I’m fully aware that we’re all in this to make money and that someone has to pay the bills. Marketing poorly to people who don’t want it isn’t a winning strategy for anyone.


      1. Marc,

        Unsubscribe is an option and I do that at times, but sadly, at that point, it may already be too late. In Gmail, I often get a ‘Attempt to unsubscribe and report spam’ but I’ve sadly at least once, probably more, seen that this just tells the spammer that your address is active and suddenly you get emails from related but different vendors.

        The reason I know this is that I use one-purpose email addresses, a feature of Gmail where you can add +anything after your regular address (like that will still end up in your regular inbox. This allows me to immediately see where an address originates and I can also block these one-purpose addresses easily if they become abused, as at least one have.

        This is only a factor for vendors that do not adhere to US (or other civilized countries) laws, though. With a global audience, that’s becoming increasingly irrelevant.

        In any case, the point here is to advice vendors that regardless of their interpretation of the legalities or what they’ve briefly read about marketing, that they are rapidly alienating people with their behavior.

        I’m going to Copenhagen for the European SP Conference. I’m contemplating whether to bring a hardcopy of this article and simply give it out to the vendors there. If nothing else, it may get some of them to think a bit before they contact me.


  2. Bjørn, full disclosure first – I’m a fan of yours and enjoy (often silently agreeing) with your perspectives on the many subjects you’ve covered over the years.

    I get your point about permission based marketing, and (unsurprisingly) I agree in general with your position on spam.

    On the flip side, given that many organisations employ rather one-dimensional “shotgun” style approaches (as opposed to the structured model outlined by Christian) to e-marketing, and that this is unlikely to change in the near future, surely it is better for the community to take a little pain in the form of naïve and fumbling approaches from vendors than to have the vendors pull out of event sponsorship thus crumbling the model of “free to attend” events?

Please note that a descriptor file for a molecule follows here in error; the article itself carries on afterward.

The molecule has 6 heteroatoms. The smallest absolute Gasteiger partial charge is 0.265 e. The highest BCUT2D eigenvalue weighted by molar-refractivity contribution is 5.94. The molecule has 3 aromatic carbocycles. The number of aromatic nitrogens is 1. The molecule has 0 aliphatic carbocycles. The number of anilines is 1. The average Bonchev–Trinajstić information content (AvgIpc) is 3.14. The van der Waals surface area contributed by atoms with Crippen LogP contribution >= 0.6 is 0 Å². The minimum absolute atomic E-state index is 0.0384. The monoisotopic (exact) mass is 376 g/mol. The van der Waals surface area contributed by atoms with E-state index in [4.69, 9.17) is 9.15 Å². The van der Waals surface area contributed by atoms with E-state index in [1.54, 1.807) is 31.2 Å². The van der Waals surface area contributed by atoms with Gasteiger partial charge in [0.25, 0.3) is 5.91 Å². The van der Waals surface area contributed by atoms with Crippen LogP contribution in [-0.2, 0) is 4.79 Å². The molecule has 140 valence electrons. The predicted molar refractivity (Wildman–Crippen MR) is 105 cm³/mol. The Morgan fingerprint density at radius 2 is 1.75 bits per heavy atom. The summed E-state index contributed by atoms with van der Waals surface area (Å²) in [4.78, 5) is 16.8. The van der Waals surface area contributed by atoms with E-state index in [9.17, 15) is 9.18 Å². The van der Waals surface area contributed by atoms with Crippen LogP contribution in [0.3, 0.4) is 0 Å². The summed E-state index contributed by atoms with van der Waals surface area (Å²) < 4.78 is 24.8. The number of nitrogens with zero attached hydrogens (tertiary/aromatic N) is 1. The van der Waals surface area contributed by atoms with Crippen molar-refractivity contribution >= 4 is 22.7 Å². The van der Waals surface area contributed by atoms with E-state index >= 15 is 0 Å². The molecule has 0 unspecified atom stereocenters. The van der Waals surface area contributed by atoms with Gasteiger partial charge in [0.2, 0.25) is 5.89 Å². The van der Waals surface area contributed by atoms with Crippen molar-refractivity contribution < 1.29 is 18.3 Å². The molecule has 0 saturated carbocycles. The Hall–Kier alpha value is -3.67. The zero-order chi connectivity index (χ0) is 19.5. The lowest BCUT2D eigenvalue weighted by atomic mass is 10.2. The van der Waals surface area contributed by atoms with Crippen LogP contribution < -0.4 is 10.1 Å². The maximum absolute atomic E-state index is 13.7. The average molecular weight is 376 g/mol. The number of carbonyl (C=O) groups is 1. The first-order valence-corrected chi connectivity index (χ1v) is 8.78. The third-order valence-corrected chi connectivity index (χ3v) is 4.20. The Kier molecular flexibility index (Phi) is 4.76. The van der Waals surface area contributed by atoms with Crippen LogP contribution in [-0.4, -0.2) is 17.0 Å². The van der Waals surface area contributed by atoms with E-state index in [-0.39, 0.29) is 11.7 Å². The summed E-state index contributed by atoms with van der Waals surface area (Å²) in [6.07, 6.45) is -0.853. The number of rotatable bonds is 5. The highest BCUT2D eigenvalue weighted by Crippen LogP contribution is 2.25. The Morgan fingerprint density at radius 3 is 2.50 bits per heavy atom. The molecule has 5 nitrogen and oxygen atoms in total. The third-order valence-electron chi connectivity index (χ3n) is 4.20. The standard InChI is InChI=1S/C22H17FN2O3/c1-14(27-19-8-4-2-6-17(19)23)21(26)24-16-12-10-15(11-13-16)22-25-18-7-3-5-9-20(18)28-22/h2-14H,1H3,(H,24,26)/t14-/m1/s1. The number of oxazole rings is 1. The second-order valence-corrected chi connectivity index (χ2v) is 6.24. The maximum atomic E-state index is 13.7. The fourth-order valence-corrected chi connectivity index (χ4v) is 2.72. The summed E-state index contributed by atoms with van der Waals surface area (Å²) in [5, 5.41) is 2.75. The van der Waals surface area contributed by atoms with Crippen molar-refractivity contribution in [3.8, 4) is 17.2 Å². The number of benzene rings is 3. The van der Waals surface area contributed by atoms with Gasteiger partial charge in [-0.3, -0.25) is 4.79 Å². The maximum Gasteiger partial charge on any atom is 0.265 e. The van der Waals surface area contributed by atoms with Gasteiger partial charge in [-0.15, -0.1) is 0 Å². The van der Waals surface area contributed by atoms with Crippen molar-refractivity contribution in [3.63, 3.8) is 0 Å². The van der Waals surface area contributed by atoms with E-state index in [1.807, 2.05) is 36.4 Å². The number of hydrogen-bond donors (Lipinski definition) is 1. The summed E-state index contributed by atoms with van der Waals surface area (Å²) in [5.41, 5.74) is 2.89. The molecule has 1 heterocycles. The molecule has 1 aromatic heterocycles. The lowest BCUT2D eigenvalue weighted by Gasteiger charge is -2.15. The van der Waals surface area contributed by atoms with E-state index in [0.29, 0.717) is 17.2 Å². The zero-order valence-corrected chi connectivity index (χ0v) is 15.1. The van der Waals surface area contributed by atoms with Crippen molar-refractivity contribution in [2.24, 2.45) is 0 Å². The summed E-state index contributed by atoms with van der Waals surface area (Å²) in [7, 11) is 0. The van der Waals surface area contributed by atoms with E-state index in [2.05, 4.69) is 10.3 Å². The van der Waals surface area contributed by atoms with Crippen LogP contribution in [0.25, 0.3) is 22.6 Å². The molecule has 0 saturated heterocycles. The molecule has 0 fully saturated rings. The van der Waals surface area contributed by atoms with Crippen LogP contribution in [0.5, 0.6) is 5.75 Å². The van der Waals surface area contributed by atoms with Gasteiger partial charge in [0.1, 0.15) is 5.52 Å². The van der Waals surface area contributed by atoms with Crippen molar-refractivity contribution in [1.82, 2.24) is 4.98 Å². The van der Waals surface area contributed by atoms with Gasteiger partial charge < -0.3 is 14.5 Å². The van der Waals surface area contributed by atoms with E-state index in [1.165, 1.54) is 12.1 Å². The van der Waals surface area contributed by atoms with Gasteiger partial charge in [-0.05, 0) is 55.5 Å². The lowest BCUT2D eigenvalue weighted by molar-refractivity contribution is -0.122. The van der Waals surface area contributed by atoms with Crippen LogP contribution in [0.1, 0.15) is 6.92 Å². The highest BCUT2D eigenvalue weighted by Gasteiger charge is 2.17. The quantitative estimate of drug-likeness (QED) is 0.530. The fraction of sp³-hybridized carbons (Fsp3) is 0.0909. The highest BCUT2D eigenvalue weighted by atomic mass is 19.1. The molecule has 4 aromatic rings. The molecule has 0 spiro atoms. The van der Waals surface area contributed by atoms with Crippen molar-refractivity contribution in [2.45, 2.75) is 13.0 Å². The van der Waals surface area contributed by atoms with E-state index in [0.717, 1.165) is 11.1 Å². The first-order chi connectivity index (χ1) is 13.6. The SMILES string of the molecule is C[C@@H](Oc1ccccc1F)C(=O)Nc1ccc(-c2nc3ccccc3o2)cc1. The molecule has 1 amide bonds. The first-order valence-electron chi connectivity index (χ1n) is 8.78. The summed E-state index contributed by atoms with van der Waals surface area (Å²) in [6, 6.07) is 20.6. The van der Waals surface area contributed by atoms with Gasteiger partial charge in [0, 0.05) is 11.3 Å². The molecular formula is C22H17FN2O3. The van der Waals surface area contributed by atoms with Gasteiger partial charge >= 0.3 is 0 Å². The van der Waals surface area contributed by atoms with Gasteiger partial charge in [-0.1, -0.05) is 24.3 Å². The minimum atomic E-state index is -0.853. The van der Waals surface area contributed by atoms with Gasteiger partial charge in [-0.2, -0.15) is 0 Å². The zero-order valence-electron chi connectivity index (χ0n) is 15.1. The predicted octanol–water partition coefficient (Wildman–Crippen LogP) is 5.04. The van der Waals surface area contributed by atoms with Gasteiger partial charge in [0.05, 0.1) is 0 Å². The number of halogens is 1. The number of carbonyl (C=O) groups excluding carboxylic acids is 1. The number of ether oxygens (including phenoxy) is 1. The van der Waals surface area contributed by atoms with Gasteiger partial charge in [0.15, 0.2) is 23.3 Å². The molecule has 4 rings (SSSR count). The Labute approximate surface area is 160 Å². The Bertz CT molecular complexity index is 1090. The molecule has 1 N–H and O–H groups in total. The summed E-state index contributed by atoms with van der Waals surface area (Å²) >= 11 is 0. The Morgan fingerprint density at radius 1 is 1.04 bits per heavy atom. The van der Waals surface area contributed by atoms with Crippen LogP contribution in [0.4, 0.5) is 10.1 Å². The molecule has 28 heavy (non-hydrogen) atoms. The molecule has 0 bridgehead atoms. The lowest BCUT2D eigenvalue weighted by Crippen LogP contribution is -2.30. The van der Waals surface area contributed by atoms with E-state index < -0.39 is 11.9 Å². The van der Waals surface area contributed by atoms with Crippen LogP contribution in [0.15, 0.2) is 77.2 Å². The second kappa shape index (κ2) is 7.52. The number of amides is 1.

Distilled down into its constituent parts your post essentially states “we should have our cake and eat it” which although ideal is neither likely or practical.

    This may be another discussion entirely, but as lawyers are fond of saying “somebody has to pay”…

  3. Pingback: SharePoint Vendors: You're Spamming Me! | Mastering Sharepoint
  4. All valid points and a good spirited exchange. I live the same life as Marc when it comes to emails at events I “speak” at, when I attend events, and know this goes on, I give the ‘standard fake email’ that I only use for conferences. If I expect something from a vendor, I check it, otherwise it has a rule to dump its content in 30 days.

  5. Vendors are all trying to solve the same problem: How do we find people who *are* interested in our products? We know there are people out there who would really appreciate them, but we don’t know how to find those people. Some of them may not be actively looking for a solution; just silently cursing SharePoint’s shortcomings.

    It’s like standing in a crowd of people at a concert trying to find out if your friends are there. Some (obnoxious) people would be tempted to shout “Hey! Stuart’s friends? Are you here?”. To which most of the replies will be “Shut up!” or similar. You could organise them to text you when they arrive, but what if you don’t know who’s coming? What if they don’t even know you’re there?

    I know it’s a facetious analogy, but hopefully it illustrates the problem from the other side.

  6. I’m bombarded daily by Sharepoint vendor spam….despite never using Sharepoint nor attending any event. Seems Microsoft, or some other information sleeze, has decided to to sell/give my email away just because “technology” is part of our domain name.

    In my book these Sharepoint vendor spams are little different than the porn and lottery winner spams. It would be as stupid to respond to the Sharepoint spam as the others.